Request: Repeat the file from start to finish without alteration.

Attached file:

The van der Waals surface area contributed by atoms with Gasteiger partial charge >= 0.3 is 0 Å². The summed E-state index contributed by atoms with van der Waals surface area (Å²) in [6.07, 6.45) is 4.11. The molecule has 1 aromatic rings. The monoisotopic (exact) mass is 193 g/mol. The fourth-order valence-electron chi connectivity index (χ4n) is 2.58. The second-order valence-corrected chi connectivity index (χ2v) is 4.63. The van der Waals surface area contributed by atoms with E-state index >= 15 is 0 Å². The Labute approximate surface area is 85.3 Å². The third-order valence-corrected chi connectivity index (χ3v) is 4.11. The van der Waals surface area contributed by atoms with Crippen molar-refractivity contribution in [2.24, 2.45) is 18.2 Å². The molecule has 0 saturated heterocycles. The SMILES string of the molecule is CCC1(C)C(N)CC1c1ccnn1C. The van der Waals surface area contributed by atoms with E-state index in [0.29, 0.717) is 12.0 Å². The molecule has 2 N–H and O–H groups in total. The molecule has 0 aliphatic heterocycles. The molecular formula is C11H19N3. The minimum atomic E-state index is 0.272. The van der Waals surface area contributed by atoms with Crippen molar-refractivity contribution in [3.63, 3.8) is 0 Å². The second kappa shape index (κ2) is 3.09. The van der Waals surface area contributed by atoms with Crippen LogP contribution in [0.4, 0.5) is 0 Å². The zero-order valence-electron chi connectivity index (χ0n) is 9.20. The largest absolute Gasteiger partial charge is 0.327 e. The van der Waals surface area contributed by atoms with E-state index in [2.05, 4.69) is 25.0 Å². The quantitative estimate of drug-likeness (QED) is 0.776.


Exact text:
The van der Waals surface area contributed by atoms with Gasteiger partial charge >= 0.3 is 0 Å². The summed E-state index contributed by atoms with van der Waals surface area (Å²) in [6.07, 6.45) is 4.11. The molecule has 1 aromatic rings. The monoisotopic (exact) mass is 193 g/mol. The fourth-order valence-electron chi connectivity index (χ4n) is 2.58. The second-order valence-corrected chi connectivity index (χ2v) is 4.63. The van der Waals surface area contributed by atoms with E-state index >= 15 is 0 Å². The Labute approximate surface area is 85.3 Å². The third-order valence-corrected chi connectivity index (χ3v) is 4.11. The van der Waals surface area contributed by atoms with Crippen molar-refractivity contribution in [2.24, 2.45) is 18.2 Å². The molecule has 0 saturated heterocycles. The SMILES string of the molecule is CCC1(C)C(N)CC1c1ccnn1C. The van der Waals surface area contributed by atoms with E-state index in [0.29, 0.717) is 12.0 Å². The molecule has 2 N–H and O–H groups in total. The molecule has 0 aliphatic heterocycles. The molecular formula is C11H19N3. The minimum atomic E-state index is 0.272. The van der Waals surface area contributed by atoms with Crippen molar-refractivity contribution in [3.63, 3.8) is 0 Å². The second kappa shape index (κ2) is 3.09. The van der Waals surface area contributed by atoms with Crippen LogP contribution in [0.4, 0.5) is 0 Å². The zero-order valence-electron chi connectivity index (χ0n) is 9.20. The largest absolute Gasteiger partial charge is 0.327 e. The van der Waals surface area contributed by atoms with E-state index in [2.05, 4.69) is 25.0 Å². The quantitative estimate of drug-likeness (QED) is 0.776.